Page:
As of the 2016 election, medical marijuana is now legal in 29 states as well as the District of Columbia. Arizona is among the states that have legalized marijuana for medical purposes, passing the law in 2010. However, driving while under the influence of marijuana remains illegal. If a driver is too impaired to be behind the wheel, even after taking a substance that was legally prescribed to them, that driver can be charged with a DUI.
The Arizona Court of Appeals recently dealt with a case concerning medical marijuana. The case dealt with what defenses a person holding a medical marijuana card could raise after being charged with a DUI. In the case the defendant, Nadir Ishak, was pulled over after a police officer saw him swerve into another lane. He was ultimately charged with two counts: "driving under the influence while impaired to the slightest degree . . . and driving with marijuana or its metabolite in his body." The State sought to block evidence that the defendant held a medical marijuana card and Ishak objected to this motion "arguing the jury should not be misled 'into thinking that it's actually illegal for him to ingest' marijuana." However, his motion was denied. The appellate court noted that the motion was denied prior the Arizona Supreme Court deciding the case of Dobson v. McClennen.
At trial the officer testified about his encounter with the defendant and both the State and Ishak called witnesses to testify about the amount of THC that was found in Ishak's blood. Ishak was found guilty of one of the charges -- driving with marijuana or its metabolite in the body. He then appealed to the superior court after the Supreme Court had decided Dobson but the court found that not allowing evidence of Ishak's medical marijuana card was harmless error.
The Court of Appeals then took up the case and disagreed with the lower court's decision. The court stated that the law was concerned with just the metabolites of marijuana that were "capable of causing impairment." In the recently decided Dobson case, the Supreme Court had created an affirmative defense for those who possessed medical marijuana cards. The high court held that "when charged with violating § 28-1381(A)(3), a 'patient may establish an affirmative defense to such a charge by showing that his or her use was authorized by the AMMA . . . and that the marijuana or its metabolite was in a concentration insufficient to cause impairment.'" The appellate court stated that under Dobson, the lower court "erred by precluding Ishak from offering evidence to support the premise of a cardholder's affirmative defense."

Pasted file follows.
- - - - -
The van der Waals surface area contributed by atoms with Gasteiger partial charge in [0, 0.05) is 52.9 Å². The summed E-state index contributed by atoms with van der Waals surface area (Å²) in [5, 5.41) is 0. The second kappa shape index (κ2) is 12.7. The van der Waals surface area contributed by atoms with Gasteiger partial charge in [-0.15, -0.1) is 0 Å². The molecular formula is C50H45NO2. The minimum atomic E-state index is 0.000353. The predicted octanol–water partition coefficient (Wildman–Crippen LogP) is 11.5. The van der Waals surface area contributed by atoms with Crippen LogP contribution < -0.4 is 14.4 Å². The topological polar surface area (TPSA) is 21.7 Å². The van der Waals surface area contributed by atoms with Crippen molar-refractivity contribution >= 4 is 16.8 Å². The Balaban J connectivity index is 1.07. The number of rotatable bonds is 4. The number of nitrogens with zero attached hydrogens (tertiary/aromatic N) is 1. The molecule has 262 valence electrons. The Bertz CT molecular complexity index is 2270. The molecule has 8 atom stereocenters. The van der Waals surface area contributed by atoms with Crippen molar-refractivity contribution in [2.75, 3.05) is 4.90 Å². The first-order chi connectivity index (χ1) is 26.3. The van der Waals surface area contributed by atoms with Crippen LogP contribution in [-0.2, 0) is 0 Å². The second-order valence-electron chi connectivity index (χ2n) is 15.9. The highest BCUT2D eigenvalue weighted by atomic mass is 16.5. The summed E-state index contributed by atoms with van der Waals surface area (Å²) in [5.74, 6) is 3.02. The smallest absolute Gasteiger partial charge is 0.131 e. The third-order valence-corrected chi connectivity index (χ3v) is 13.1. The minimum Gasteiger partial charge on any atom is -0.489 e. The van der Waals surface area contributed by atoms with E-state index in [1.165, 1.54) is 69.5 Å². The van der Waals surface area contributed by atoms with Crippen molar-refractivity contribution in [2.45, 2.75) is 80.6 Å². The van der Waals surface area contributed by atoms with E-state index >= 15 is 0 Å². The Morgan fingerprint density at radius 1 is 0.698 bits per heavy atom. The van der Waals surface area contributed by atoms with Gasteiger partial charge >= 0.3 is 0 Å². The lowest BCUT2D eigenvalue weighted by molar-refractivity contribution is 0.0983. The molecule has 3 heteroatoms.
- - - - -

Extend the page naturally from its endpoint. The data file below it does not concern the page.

The State argued that not allowing evidence of a marijuana card did not prejudice Ishak because he did not offer evidence from an expert that that the THC concentration that was found in his blood was insufficient to impair "any human." The Court of Appeals found this argument unpersuasive stating that the affirmative defense only required the defendant to show that he or she was not impaired, not that no human could be impaired at the levels found in his bloodstream. In addition, the court found that expert testimony was not required because the testimony of the defendant, as well as other witnesses, would be relevant depending on the circumstances and there was no currently legal presumptive level of impairment in the state or a "scientific consensus about the concentration of THC that generally is sufficient to impair a human being."
The court then vacated Ishak's conviction and remanded the case. You can read the court's opinion here.